Education

Can’t Afford to Go to University? Here are 9 Options for Getting Those Fees Paid

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Joanne Poh

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Remember when you were in primary school and you prayed fervently for the day when you could be all grown up and never have to go to school again?

Now the tables are turned, and you’re a fresh O level grad / A level grad / poly diploma holder who wants to continue your studies at at tertiary institution, whether locally or overseas. The problem is that your parents can’t afford to pay your way through school, and you need to find a way to finance your education.

Listen up young padawans, don’t get discouraged. Take a deep breath and then consider all the following options for financing your education.

 

1. Check if you qualify for the CPF education scheme

Your parents may not have enough cash to pay for your education, but if they have money locked up in their CPF accounts, you might be able to loan enough cash to pay most of your tuition fees and pay it back after graduation as part of the CPF education scheme.

The catch is that only students of certain education institutions are eligible for the scheme. You have to be a full-time student of a diploma or degree course at a local institution—NUS, NTU, SMU, SIT, SUTD, UniSIM, NAFA, Lasalle, NAFA, and one of the polytechnics or ITEs.

 

2. Check for scholarships

Singaporeans tend to think of scholars as those high flyers with not only flawless grades but also a stellar CCA record. So fierce is the competition for grades that many students with a single B do not even consider the fact that they might eligible for scholarships.

But guess what. You might be out of the running for the PSC scholarship, but there are many bursaries and scholarships dispensed by other organisations that can defray the cost of your education. Some of these scholarships are so obscure that you’ll be one of just a few applying.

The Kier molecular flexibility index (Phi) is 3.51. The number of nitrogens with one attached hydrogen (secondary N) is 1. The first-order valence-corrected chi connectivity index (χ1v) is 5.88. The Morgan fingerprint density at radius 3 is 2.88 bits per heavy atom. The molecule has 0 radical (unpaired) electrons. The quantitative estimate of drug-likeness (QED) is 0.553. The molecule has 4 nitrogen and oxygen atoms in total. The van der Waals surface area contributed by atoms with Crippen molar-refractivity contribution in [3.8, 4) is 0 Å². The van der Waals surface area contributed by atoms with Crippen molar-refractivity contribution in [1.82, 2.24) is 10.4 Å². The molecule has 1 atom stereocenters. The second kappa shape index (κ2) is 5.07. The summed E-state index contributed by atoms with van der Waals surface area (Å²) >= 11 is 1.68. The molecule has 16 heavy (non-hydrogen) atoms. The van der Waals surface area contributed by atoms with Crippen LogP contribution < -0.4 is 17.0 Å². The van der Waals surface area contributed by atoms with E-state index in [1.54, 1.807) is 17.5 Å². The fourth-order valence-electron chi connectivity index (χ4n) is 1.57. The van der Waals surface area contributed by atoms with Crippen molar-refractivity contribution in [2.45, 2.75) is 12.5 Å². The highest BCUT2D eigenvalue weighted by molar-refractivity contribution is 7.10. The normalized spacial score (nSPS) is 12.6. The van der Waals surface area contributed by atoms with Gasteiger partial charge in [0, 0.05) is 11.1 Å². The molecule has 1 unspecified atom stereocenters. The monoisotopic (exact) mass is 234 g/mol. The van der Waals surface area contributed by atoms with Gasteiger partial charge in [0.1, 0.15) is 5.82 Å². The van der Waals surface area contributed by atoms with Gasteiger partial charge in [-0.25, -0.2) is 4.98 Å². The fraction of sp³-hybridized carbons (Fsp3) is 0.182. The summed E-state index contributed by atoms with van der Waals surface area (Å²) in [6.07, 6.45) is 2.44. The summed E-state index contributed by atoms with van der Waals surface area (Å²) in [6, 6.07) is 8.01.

For instance, the Singapore Federation of Clan Associations doles out scholarships to Singapore citizens who wish to study in China, while Mendaki offers quite a few awards too. Whoever does the most research wins. Also check with the institutions you wish to apply to, as some might offer their own scholarships.

 

3. Consider signing on with the armed forces

Okay, we know, you might never in your darkest nightmares have imagined yourself an SAF regular. But hear us out.

When you sign up as an SAF regular, not only does the state pay for your school fess, you’ll also receive an allowance of about $2,000 a month while you’re studying. That means that during the course of a 4-year undergraduate degree, you’ll receive $96,000, plus have your uni fees of $30,000 to $40,000 settled.

In exchange you’ll have to serve a bond of 6 years. If you sign on before or during NS, your NS time will be put towards serving the bond, which means your remaining bond is effectively only 4 years long after you complete your studies. In addition, you might also get paid a proper SAF regular’s salary rather than a meagre NS allowance during your two years of National Service.

The army isn’t for everyone, but the financial benefits are quite great. If you save and invest aggressively during your university days, you’ll find yourself at a distinct advantage to your peers who graduate in debt and without a cent to their name.

 

4. Consider applying for the MOE teaching scholarship

Okay, so the army isn’t your thing. You’d much rather be screaming at those younger and weaker than you, than being screamed at yourself.

The MOE Teaching Scholarship, if you manage to get it, will cover the cost of your undergraduate education, whether in Singapore or overseas. If you’re studying overseas you’ll get even more money to pay for things like airfare.

In exchange, you’ll have to serve a bond—this is 4 years for those studying in local unis, 5 years for those studying abroad in non-English speaking countries and 6 years for those studying in English-speaking countries like Australia and the UK. You’ll also receive an allowance during your studies.

As with the army, this is not for everyone, and it’s understandable if the bond makes you uncomfortable. But if teaching is something you’ve already been considering, definitely have a go at applying for the scholarship.

 

5. Take out a tuition fee loan

If you’re not eligible for the CPF Education Scheme or your parents don’t have enough money in their CPF accounts for whatever reason, you still have the option of taking out an education loan.